What a time to be Belarus. Under the authoritarian regime of Alexander Lukashenko (pictured), Europe’s last dictatorship has spent the past few months engaging in a series of antagonistic diplomatic moves, from hijacking a Ryanair flight that carried a dissident Belarusian journalist in May to more recently directing a steady flow of Middle Eastern and Asian migrants to its borders with Poland, Lithuania and Latvia. This has all taken place amid a backdrop of crackdowns on demonstrators and opposition figures within the country. Many took to the streets to protest the results of the August 2020 presidential election – widely believed to be stolen – which delivered Lukashenko another win.
These actions spurred the EU, the US, Canada and the UK to impose further sanctions this month on Belarus, with the aim of squeezing Lukashenko and his inner circle. Lukashenko, however, remained publicly defiant, responding, “You can choke on your sanctions.”
Yet just as the international community is attempting to pile pressure onto Belarus, the International Monetary Fund (IMF) this week awarded the nation $1bn (€851m) in order to help it tackle the coronavirus pandemic. The IMF decided not to include Belarus in the list of countries with illegitimate regimes, such as Venezuela, Myanmar and, now, Afghanistan, to which the group won’t offer funds.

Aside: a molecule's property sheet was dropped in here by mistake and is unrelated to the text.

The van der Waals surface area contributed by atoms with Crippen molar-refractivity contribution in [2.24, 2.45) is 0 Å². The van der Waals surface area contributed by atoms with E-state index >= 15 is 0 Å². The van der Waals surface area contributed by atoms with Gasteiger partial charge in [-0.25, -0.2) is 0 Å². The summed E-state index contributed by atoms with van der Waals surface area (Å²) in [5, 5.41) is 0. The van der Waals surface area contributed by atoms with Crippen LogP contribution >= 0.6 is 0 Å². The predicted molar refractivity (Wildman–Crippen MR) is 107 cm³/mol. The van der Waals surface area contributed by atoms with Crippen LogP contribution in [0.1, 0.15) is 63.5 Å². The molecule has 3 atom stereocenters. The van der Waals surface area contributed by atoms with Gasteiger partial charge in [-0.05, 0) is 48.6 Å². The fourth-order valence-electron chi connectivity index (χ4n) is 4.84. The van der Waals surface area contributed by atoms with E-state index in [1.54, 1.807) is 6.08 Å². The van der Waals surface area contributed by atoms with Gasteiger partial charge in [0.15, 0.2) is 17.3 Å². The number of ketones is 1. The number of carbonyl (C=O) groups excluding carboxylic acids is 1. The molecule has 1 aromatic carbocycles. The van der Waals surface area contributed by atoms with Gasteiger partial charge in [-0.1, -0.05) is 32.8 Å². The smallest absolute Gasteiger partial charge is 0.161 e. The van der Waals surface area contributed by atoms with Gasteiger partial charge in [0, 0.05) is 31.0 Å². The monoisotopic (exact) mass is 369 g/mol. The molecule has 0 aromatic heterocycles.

The IMF claims its decision was “guided by the international community”, which has yet to formally declare Belarus an illegitimate government, but the move has been met with understandable disbelief and outrage. Svetlana Tikhanovskaya, the opposition politician thought to be the rightful winner of last August’s election who was driven from the country by the regime, has protested against the transfer of funds, saying that it won’t go towards combatting the pandemic but would mean “more terror against Belarusians”. It’s hard to imagine what a further emboldened Lukashenko might do but it appears that the world might soon find out.